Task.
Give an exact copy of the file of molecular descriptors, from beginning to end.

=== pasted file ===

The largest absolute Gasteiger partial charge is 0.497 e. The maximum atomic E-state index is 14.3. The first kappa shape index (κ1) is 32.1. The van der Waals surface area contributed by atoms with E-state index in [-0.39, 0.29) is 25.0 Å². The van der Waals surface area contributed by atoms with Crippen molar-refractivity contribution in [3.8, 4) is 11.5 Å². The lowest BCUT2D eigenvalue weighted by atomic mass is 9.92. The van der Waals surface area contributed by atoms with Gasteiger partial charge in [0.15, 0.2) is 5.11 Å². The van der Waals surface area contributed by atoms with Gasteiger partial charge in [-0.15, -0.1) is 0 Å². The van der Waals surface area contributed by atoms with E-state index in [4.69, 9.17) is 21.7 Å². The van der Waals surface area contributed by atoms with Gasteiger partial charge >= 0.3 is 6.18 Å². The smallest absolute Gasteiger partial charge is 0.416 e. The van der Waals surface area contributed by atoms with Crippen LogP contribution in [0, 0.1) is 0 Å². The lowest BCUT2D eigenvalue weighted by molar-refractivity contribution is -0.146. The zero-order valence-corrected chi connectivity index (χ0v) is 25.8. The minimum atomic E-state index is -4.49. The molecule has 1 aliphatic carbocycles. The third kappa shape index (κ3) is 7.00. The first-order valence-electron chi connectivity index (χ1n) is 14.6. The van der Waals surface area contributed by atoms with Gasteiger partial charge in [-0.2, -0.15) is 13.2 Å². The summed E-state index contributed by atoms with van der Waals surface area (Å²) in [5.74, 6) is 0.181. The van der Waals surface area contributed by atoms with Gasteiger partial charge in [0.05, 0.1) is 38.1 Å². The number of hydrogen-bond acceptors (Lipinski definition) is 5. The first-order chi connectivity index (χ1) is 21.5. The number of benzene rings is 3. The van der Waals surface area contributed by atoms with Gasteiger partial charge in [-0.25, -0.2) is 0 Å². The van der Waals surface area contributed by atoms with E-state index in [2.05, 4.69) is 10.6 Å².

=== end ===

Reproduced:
The largest absolute Gasteiger partial charge is 0.497 e. The maximum atomic E-state index is 14.3. The first kappa shape index (κ1) is 32.1. The van der Waals surface area contributed by atoms with E-state index in [-0.39, 0.29) is 25.0 Å². The van der Waals surface area contributed by atoms with Crippen molar-refractivity contribution in [3.8, 4) is 11.5 Å². The lowest BCUT2D eigenvalue weighted by atomic mass is 9.92. The van der Waals surface area contributed by atoms with Gasteiger partial charge in [0.15, 0.2) is 5.11 Å². The van der Waals surface area contributed by atoms with Gasteiger partial charge in [-0.15, -0.1) is 0 Å². The van der Waals surface area contributed by atoms with E-state index in [4.69, 9.17) is 21.7 Å². The van der Waals surface area contributed by atoms with Gasteiger partial charge >= 0.3 is 6.18 Å². The smallest absolute Gasteiger partial charge is 0.416 e. The van der Waals surface area contributed by atoms with Crippen LogP contribution in [0, 0.1) is 0 Å². The lowest BCUT2D eigenvalue weighted by molar-refractivity contribution is -0.146. The zero-order valence-corrected chi connectivity index (χ0v) is 25.8. The minimum atomic E-state index is -4.49. The molecule has 1 aliphatic carbocycles. The third kappa shape index (κ3) is 7.00. The first-order valence-electron chi connectivity index (χ1n) is 14.6. The van der Waals surface area contributed by atoms with Gasteiger partial charge in [-0.2, -0.15) is 13.2 Å². The summed E-state index contributed by atoms with van der Waals surface area (Å²) in [5.74, 6) is 0.181. The van der Waals surface area contributed by atoms with Gasteiger partial charge in [0.05, 0.1) is 38.1 Å². The number of hydrogen-bond acceptors (Lipinski definition) is 5. The first-order chi connectivity index (χ1) is 21.5. The number of benzene rings is 3. The van der Waals surface area contributed by atoms with Gasteiger partial charge in [-0.25, -0.2) is 0 Å². The van der Waals surface area contributed by atoms with E-state index in [2.05, 4.69) is 10.6 Å².